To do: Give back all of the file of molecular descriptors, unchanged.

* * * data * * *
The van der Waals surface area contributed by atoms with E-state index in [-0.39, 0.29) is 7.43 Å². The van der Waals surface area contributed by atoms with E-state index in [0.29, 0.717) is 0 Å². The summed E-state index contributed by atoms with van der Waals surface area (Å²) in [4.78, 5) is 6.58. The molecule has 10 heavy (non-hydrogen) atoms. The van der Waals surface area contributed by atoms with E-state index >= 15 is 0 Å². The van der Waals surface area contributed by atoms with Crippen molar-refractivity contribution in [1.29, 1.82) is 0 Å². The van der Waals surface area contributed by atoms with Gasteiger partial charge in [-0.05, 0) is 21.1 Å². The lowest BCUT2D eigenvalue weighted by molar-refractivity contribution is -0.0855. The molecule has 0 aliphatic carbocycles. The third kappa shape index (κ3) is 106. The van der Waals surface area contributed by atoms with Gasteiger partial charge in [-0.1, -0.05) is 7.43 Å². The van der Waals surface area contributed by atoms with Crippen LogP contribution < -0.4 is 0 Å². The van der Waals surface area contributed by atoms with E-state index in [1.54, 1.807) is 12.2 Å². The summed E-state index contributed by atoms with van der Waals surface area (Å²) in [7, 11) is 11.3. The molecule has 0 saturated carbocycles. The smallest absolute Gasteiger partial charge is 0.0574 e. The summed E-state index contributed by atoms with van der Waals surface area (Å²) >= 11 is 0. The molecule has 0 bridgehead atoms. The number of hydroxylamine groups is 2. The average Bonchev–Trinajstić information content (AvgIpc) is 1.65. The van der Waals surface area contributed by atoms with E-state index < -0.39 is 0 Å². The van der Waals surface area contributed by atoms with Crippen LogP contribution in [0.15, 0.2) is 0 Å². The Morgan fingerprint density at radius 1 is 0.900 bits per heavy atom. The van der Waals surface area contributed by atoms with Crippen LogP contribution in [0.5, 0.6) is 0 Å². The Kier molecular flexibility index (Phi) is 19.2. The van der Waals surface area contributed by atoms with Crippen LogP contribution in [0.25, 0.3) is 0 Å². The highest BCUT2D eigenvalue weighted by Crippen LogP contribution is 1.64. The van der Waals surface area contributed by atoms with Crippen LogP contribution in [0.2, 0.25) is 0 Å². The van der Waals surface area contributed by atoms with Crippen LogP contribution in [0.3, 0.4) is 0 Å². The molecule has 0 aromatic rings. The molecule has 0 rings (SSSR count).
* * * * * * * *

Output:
The van der Waals surface area contributed by atoms with E-state index in [-0.39, 0.29) is 7.43 Å². The van der Waals surface area contributed by atoms with E-state index in [0.29, 0.717) is 0 Å². The summed E-state index contributed by atoms with van der Waals surface area (Å²) in [4.78, 5) is 6.58. The molecule has 10 heavy (non-hydrogen) atoms. The van der Waals surface area contributed by atoms with E-state index >= 15 is 0 Å². The van der Waals surface area contributed by atoms with Crippen molar-refractivity contribution in [1.29, 1.82) is 0 Å². The van der Waals surface area contributed by atoms with Gasteiger partial charge in [-0.05, 0) is 21.1 Å². The lowest BCUT2D eigenvalue weighted by molar-refractivity contribution is -0.0855. The molecule has 0 aliphatic carbocycles. The third kappa shape index (κ3) is 106. The van der Waals surface area contributed by atoms with Gasteiger partial charge in [-0.1, -0.05) is 7.43 Å². The van der Waals surface area contributed by atoms with Crippen LogP contribution < -0.4 is 0 Å². The van der Waals surface area contributed by atoms with E-state index in [1.54, 1.807) is 12.2 Å². The summed E-state index contributed by atoms with van der Waals surface area (Å²) in [7, 11) is 11.3. The molecule has 0 saturated carbocycles. The smallest absolute Gasteiger partial charge is 0.0574 e. The summed E-state index contributed by atoms with van der Waals surface area (Å²) >= 11 is 0. The molecule has 0 bridgehead atoms. The number of hydroxylamine groups is 2. The average Bonchev–Trinajstić information content (AvgIpc) is 1.65. The van der Waals surface area contributed by atoms with E-state index < -0.39 is 0 Å². The van der Waals surface area contributed by atoms with Crippen LogP contribution in [0.15, 0.2) is 0 Å². The Morgan fingerprint density at radius 1 is 0.900 bits per heavy atom. The van der Waals surface area contributed by atoms with Crippen LogP contribution in [0.5, 0.6) is 0 Å². The Kier molecular flexibility index (Phi) is 19.2. The van der Waals surface area contributed by atoms with Crippen LogP contribution in [0.25, 0.3) is 0 Å². The highest BCUT2D eigenvalue weighted by Crippen LogP contribution is 1.64. The van der Waals surface area contributed by atoms with Crippen LogP contribution in [0.2, 0.25) is 0 Å². The van der Waals surface area contributed by atoms with Crippen LogP contribution in [0.3, 0.4) is 0 Å². The molecule has 0 aromatic rings. The molecule has 0 rings (SSSR count).